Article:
ergocine rig

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muratcangokce

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ergocine rig

PostThu Nov 29, 2012 10:22 pm

Did you ever hear Ergocine?
Two buddies made a rig influenced by Aaaton LTR and it seemed to me quite ergonomic and impressive. then I looked up their website to find their prices and I've shocked! It is brutally overpriced for me!... Their kit for Ergocine Lion (the one which could work with BMCC) is priced 1600USD.

And I just wondered a few thing about it.
How did they mount rods to it and how safer they are with weight of camera, handles other accesorises as such as maybe a follow focus ? Wouldn't they break?
How they mount the magicarm to tophandle to use an external monitor or EVF? Is it trusty?
Would be it done by any carpenter?
Is there anyway of attach a v mount battery on it?

Some photos: http://ergocine.blogspot.com/p/images.html
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Michael Sandiford

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Re: ergocine rig

PostThu Nov 29, 2012 10:59 pm

Wood and glue is incredibly strong. I used to be a carpenter and built structures that had to take huge amounts of stress. Hardwoods like Sapele, Mahogony and Ash and especially Ironwood, I would trust over any aluminium or composite metal construction. Their heartwood is dense yet has a lot more give to them before they would fail.
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muratcangokce

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Re: ergocine rig

PostThu Nov 29, 2012 11:09 pm

they made them from walnut and cherry... do you think ash or ironwood could be a better choice? I think they made it on cnc.
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Michael Sandiford

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Re: ergocine rig

PostFri Nov 30, 2012 8:24 am

muratcangokce wrote:they made them from walnut and cherry... do you think ash or ironwood could be a better choice? I think they made it on cnc.

Walnut and cherry are fine for this size of rig and the amount of weight being used. hey can easily take the strain. You could build one out of chipboard at this size but it will eventually ruin. Ash and Ironwood would be incredibly strong but quite a bit of overkill and in terms of fabrication. Ironwood is a nightmare to work with as it is so tough. You could just as easily make your own then purchase one of theirs. Go down to a local woodshop in your area, show him the ergocine and then if you have your own design show him that and get him to cost it up. You should find it will be for a lot less, even down to a quarter of the price. the metal rods, cheese plates and bushes for 1/4 20 screws can all be picked up for less than £50. The wood I estimate to be around the same cost. It is 3 layers glued together so he would be able to make it from a single thick and wide plank. All you'd have to pay him for is his time then on top of that.
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muratcangokce

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Re: ergocine rig

PostFri Nov 30, 2012 10:33 am

Michael Sandiford wrote:
muratcangokce wrote:they made them from walnut and cherry... do you think ash or ironwood could be a better choice? I think they made it on cnc.

Walnut and cherry are fine for this size of rig and the amount of weight being used. hey can easily take the strain. You could build one out of chipboard at this size but it will eventually ruin. Ash and Ironwood would be incredibly strong but quite a bit of overkill and in terms of fabrication. Ironwood is a nightmare to work with as it is so tough. You could just as easily make your own then purchase one of theirs. Go down to a local woodshop in your area, show him the ergocine and then if you have your own design show him that and get him to cost it up. You should find it will be for a lot less, even down to a quarter of the price. the metal rods, cheese plates and bushes for 1/4 20 screws can all be picked up for less than £50. The wood I estimate to be around the same cost. It is 3 layers glued together so he would be able to make it from a single thick and wide plank. All you'd have to pay him for is his time then on top of that.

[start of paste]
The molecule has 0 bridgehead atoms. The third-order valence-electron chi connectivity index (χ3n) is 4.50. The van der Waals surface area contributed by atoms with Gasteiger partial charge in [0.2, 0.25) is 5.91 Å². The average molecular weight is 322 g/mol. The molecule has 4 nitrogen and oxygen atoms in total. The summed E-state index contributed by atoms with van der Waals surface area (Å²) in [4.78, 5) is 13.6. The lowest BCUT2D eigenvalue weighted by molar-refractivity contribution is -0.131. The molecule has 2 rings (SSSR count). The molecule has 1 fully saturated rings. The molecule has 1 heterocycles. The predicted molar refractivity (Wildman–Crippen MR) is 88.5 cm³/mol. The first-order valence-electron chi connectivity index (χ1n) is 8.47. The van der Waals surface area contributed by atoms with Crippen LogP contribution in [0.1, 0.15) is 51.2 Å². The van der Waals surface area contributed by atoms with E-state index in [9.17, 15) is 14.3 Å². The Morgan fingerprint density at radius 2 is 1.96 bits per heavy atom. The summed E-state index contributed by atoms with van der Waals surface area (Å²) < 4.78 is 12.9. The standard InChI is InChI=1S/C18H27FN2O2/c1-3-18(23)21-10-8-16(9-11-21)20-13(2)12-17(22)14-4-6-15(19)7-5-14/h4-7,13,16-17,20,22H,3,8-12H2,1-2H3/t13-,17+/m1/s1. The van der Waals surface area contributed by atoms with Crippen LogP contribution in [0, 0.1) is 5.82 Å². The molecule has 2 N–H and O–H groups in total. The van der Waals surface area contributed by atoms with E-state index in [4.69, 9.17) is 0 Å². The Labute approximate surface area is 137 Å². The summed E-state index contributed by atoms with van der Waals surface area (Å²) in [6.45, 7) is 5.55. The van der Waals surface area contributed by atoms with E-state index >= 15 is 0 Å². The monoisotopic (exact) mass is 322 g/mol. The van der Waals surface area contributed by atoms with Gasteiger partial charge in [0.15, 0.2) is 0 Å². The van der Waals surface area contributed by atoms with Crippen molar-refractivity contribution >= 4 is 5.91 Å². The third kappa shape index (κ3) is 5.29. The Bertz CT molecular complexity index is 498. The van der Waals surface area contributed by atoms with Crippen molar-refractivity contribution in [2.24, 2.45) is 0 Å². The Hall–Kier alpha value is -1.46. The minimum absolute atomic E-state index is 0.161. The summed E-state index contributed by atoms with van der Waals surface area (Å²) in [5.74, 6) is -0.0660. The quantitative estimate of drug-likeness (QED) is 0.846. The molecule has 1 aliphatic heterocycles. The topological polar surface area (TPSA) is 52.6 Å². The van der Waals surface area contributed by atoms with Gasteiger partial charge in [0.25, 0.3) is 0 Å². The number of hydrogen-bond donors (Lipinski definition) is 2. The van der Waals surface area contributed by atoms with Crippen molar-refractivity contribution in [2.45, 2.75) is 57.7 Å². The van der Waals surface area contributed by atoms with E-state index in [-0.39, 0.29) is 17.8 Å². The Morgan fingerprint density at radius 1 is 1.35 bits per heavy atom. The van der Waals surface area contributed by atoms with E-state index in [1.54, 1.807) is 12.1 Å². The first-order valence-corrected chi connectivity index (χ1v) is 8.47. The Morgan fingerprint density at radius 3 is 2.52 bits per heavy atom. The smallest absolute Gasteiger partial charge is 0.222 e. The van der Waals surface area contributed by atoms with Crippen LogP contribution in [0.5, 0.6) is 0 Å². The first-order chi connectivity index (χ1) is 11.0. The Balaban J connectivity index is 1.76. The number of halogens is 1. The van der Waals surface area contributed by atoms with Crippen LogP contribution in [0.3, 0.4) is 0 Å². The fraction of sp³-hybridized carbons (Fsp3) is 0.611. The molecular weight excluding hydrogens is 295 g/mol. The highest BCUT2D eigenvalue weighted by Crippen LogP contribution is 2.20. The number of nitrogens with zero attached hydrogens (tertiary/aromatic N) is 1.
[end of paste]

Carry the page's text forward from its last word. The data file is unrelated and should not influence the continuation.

thank a lot! they are very helpful tips!
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Eric Santiago

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Re: ergocine rig

PostFri Nov 30, 2012 1:03 pm

saw these on the reduser site.
love the look but I would like to see a camera on it with someone holding it.
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Michael Sandiford

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Re: ergocine rig

PostMon Dec 03, 2012 7:32 am

sinclair67 wrote:they provided all of them through pine as well as cherry... think ash as well as ironwood might be a better option? I believe they made that on cnc.


They probably do make them on a CNC for production but there's nothing there that can't be made in a workshop with just a hacksaw, drill, clamps, glue and screws . Ironwood is total overkill and will blunt blades quicker than anything. The main piece is 3 boards connected together. The rods run through and connect to the shoulder plate. If you have to go for hardwoods some of the tropicals like Sapele and Idigbo are fantastic but bad for ecological reasons. Local pine and redwood, the type you'd find at your local hardware stores (BandQ Uk, Home Depot USA etc) would be fine for first builds and be able to take the weight. You will though have to watch for bending and warping over time. You have to watch for this with all woods, but the softwoods are worse for it.

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